Everyone knew Dewan Housing Finance (DHFL) was a ticking time bomb, with news of the company facing liquidity issues coming to light when infrastructure leasing company IL&FS defaulted on its loan. Yet banks and mutual funds did precious little with their holding of DHFL’s debt.
Rating agencies too sat on their recommendation till DHFL ‘delayed’ the payment of a Rs 1,000 crore obligation. DHFL on its part is saying that it has merely delayed the payment and not defaulted on it.
But it seems rating agencies do not want to take DHFL and its management at face value and have called the ‘delay’ for what it is – a default.
Credit rating agencies have downgraded commercial papers outstanding of Rs 8,500 crore to default. But this is just the start of a new set of problems for the NBFC sector which has been in a crisis state since IL&FS default.
DHFL has a loan outstanding of Rs 1 lakh crore with public sector banks funding nearly half of it. It’s not the default on a Rs 1,000 crore loan or a downgrade of Rs 8,500 crore that is the problem but worries about the entire Rs 1 lakh crore that is scaring the market.
Debt mutual funds NAV that generally move in a band of a few percentages during a year have seen a drop of over 30-50 percent in a day. Mutual funds have an exposure of Rs 5,400 crore and have to mark down the NAVs of their bonds by 75 percent.
While mutual funds have already taken a hit the problem has now shifted to banks who hold the biggest chunk of the loan. The risk is that banks would again go on a lending freeze citing the DHFL issue.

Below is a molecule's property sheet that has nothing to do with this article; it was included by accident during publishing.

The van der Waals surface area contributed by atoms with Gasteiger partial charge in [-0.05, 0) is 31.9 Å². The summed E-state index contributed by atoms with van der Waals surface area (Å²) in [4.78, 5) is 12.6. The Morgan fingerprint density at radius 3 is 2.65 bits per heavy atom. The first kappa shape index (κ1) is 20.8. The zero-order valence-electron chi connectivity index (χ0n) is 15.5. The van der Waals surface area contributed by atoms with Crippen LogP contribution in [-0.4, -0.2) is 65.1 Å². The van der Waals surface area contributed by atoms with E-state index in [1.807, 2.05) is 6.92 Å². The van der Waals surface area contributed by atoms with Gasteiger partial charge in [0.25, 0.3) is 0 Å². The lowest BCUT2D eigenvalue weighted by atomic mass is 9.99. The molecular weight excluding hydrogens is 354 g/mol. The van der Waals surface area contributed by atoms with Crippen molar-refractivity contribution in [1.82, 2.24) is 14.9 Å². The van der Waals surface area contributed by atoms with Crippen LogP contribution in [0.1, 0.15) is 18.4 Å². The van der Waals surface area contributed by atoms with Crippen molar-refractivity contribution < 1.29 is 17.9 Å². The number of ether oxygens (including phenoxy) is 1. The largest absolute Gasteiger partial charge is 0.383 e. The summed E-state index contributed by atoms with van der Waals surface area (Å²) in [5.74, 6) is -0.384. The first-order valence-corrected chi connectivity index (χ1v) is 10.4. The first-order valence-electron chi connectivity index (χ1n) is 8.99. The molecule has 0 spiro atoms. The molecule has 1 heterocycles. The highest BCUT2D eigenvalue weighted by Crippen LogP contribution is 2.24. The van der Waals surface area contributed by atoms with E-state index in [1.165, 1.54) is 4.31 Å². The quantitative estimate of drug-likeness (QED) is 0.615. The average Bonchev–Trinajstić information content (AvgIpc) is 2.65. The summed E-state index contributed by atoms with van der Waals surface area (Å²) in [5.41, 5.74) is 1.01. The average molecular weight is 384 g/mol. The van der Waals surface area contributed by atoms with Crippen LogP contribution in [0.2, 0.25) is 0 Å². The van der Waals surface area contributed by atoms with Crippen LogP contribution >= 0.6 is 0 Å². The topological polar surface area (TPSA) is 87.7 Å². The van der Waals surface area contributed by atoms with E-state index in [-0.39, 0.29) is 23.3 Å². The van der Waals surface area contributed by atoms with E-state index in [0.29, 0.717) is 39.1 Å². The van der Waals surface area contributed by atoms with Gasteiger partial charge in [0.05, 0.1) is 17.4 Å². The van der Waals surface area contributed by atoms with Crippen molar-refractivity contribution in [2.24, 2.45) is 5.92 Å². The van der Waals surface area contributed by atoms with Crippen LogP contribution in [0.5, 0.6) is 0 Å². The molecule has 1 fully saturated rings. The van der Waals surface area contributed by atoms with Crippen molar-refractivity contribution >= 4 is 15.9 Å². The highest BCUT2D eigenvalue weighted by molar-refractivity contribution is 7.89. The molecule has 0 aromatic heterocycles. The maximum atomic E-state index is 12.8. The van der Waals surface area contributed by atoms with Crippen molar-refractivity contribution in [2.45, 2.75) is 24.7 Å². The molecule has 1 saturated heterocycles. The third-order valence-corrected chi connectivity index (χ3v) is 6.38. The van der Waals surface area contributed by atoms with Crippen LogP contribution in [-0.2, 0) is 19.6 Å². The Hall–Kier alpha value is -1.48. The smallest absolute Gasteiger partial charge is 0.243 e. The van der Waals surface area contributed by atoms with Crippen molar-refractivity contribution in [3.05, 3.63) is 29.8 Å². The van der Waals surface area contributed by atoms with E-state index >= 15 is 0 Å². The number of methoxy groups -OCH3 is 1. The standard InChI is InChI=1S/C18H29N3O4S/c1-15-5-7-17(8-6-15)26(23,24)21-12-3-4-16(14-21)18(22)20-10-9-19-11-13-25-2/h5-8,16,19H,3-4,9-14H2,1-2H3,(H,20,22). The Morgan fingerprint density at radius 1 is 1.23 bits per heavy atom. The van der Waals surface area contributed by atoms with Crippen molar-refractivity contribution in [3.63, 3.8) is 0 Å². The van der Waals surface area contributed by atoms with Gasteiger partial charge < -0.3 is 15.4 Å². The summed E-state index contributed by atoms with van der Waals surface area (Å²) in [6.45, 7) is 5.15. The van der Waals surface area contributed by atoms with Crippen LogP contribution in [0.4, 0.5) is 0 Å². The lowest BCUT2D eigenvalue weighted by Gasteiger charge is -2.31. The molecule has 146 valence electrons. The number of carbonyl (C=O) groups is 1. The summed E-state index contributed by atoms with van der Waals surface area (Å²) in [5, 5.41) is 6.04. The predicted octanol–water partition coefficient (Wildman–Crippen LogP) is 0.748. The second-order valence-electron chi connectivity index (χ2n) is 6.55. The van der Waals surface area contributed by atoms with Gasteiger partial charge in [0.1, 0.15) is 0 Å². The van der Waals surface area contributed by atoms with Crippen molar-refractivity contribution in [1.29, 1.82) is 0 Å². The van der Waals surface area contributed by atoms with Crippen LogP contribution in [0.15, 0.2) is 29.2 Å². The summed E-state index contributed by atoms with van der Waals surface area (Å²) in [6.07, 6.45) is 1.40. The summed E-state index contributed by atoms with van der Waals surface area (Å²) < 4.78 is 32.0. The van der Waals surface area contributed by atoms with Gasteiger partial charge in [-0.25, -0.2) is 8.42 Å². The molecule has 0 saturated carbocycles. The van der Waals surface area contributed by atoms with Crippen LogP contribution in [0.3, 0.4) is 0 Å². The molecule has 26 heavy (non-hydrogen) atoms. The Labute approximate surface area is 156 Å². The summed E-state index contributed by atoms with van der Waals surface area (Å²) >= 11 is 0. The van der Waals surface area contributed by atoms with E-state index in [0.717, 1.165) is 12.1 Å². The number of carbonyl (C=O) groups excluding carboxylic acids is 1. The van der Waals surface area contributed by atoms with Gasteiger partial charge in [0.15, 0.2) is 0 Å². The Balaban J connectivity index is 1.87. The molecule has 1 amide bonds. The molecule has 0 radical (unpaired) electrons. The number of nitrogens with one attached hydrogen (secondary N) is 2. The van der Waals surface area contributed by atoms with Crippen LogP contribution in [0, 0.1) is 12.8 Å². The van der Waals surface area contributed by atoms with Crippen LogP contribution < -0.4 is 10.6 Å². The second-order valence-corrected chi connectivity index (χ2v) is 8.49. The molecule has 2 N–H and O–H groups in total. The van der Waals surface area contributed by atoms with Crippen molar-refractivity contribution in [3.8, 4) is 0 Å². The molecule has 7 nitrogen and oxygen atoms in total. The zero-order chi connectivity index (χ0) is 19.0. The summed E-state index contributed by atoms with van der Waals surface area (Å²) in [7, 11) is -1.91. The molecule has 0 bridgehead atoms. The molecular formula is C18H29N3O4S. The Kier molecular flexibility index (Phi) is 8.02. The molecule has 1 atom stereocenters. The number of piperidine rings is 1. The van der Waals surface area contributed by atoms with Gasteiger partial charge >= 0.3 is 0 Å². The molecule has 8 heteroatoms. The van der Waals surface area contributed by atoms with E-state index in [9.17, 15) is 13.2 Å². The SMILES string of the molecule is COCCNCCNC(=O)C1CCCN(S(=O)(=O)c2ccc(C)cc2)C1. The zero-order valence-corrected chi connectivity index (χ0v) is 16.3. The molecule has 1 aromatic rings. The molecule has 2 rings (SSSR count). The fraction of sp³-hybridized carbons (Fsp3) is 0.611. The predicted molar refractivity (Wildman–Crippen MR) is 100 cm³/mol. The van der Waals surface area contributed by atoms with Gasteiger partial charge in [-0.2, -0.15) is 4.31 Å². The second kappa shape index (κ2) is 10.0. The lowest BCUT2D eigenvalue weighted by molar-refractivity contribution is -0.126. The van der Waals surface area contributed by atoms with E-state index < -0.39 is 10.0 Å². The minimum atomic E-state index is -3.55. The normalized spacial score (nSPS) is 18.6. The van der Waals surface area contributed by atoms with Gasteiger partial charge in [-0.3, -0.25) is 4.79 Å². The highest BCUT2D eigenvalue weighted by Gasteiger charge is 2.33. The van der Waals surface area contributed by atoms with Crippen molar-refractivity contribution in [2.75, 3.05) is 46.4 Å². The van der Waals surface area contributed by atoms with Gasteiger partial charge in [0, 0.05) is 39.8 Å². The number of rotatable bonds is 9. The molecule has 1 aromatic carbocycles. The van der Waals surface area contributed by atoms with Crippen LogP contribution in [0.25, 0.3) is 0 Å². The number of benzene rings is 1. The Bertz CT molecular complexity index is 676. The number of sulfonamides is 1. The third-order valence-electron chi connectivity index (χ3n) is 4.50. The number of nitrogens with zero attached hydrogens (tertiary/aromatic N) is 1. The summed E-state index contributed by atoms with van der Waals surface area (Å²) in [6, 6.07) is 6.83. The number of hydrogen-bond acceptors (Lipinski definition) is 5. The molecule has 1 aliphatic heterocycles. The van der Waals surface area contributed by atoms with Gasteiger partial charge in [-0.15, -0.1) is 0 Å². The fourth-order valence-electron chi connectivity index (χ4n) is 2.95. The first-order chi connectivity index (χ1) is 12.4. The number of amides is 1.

Furthermore, there is a risk of cross-defaults. Chances are lenders of DHFL may be sucked in causing a crisis to the entire sector.
Prima facie the crisis does look severe, but there is some relief from the fact that DHFL has a sizable and performing loan book. It collects Rs 2,200 crore as monthly instalment. Further, the company has assets which can be monetised.
The group has been working to bring in strategic investors and securitize its non-core housing exposure. Reports say that DHFL is in talks with Oaktree Capital for selling off developer loans of Rs17,000-18,000 crore. However, these developments have not yet borne fruit. The company may now have to press the panic button and may have to sell the assets at a lower valuation than what they would have accepted earlier.
Time is of the essence here. DHFL and government agencies will have to work at top speed to contain the crisis. As of December 2018, DHFL had assets under management of Rs 1.3 lakh crore and loans of Rs 1 lakh crore. The crisis can be contained but the action has to visible and not obfuscated by using words such as ‘delayed’ rather than ‘defaulted’.
The asset sale and money from the stake sale of its affordable housing finance company Aadhar should be used to pay back the money as soon as possible. Repayments over the next two months are Rs 6,000 crore and collections from monthly payments are Rs 4,400 crore. The numbers say the issue is manageable if all those working on it address it with a cool head.
For the longer-term there is no substitute to better and more stringent supervision of NBFCs. Steps need to be taken to ensure they are well-capitalised and risks are mitigated.
The Jet Airways issue was poorly handled by the management and banks and a repeat of the same will be catastrophic. The recent rate cut by RBI will have little meaning if confidence on the ground is not restored.